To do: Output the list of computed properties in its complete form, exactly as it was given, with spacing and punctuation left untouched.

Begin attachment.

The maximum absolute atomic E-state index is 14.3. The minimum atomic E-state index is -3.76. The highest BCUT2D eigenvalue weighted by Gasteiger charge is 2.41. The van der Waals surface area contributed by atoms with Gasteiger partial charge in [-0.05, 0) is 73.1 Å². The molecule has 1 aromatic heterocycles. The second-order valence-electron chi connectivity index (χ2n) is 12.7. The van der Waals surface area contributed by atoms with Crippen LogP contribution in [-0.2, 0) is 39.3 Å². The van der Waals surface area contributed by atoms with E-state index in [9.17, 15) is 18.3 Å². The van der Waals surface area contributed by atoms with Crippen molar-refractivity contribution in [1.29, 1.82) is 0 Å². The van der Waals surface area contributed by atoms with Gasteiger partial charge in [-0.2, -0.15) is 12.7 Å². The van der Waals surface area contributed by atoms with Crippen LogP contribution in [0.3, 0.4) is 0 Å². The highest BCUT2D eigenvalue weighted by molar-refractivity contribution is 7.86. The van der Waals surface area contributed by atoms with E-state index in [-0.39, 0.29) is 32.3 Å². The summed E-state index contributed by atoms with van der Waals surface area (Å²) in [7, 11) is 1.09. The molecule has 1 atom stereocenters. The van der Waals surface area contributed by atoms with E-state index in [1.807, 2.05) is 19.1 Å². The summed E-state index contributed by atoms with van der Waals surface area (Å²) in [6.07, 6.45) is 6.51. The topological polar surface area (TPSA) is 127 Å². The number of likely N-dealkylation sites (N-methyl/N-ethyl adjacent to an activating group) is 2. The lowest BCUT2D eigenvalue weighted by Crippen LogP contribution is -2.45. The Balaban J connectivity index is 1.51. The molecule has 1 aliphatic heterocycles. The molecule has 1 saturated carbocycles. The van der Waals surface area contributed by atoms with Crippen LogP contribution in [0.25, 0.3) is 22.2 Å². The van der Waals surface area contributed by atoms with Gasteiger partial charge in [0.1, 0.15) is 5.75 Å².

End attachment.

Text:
The maximum absolute atomic E-state index is 14.3. The minimum atomic E-state index is -3.76. The highest BCUT2D eigenvalue weighted by Gasteiger charge is 2.41. The van der Waals surface area contributed by atoms with Gasteiger partial charge in [-0.05, 0) is 73.1 Å². The molecule has 1 aromatic heterocycles. The second-order valence-electron chi connectivity index (χ2n) is 12.7. The van der Waals surface area contributed by atoms with Crippen LogP contribution in [-0.2, 0) is 39.3 Å². The van der Waals surface area contributed by atoms with E-state index in [9.17, 15) is 18.3 Å². The van der Waals surface area contributed by atoms with Crippen molar-refractivity contribution in [1.29, 1.82) is 0 Å². The van der Waals surface area contributed by atoms with Gasteiger partial charge in [-0.2, -0.15) is 12.7 Å². The van der Waals surface area contributed by atoms with Crippen LogP contribution in [0.3, 0.4) is 0 Å². The highest BCUT2D eigenvalue weighted by molar-refractivity contribution is 7.86. The van der Waals surface area contributed by atoms with E-state index in [-0.39, 0.29) is 32.3 Å². The summed E-state index contributed by atoms with van der Waals surface area (Å²) in [7, 11) is 1.09. The molecule has 1 atom stereocenters. The van der Waals surface area contributed by atoms with E-state index in [1.807, 2.05) is 19.1 Å². The summed E-state index contributed by atoms with van der Waals surface area (Å²) in [6.07, 6.45) is 6.51. The topological polar surface area (TPSA) is 127 Å². The number of likely N-dealkylation sites (N-methyl/N-ethyl adjacent to an activating group) is 2. The lowest BCUT2D eigenvalue weighted by Crippen LogP contribution is -2.45. The Balaban J connectivity index is 1.51. The molecule has 1 aliphatic heterocycles. The molecule has 1 saturated carbocycles. The van der Waals surface area contributed by atoms with Crippen LogP contribution in [0.25, 0.3) is 22.2 Å². The van der Waals surface area contributed by atoms with Gasteiger partial charge in [0.1, 0.15) is 5.75 Å².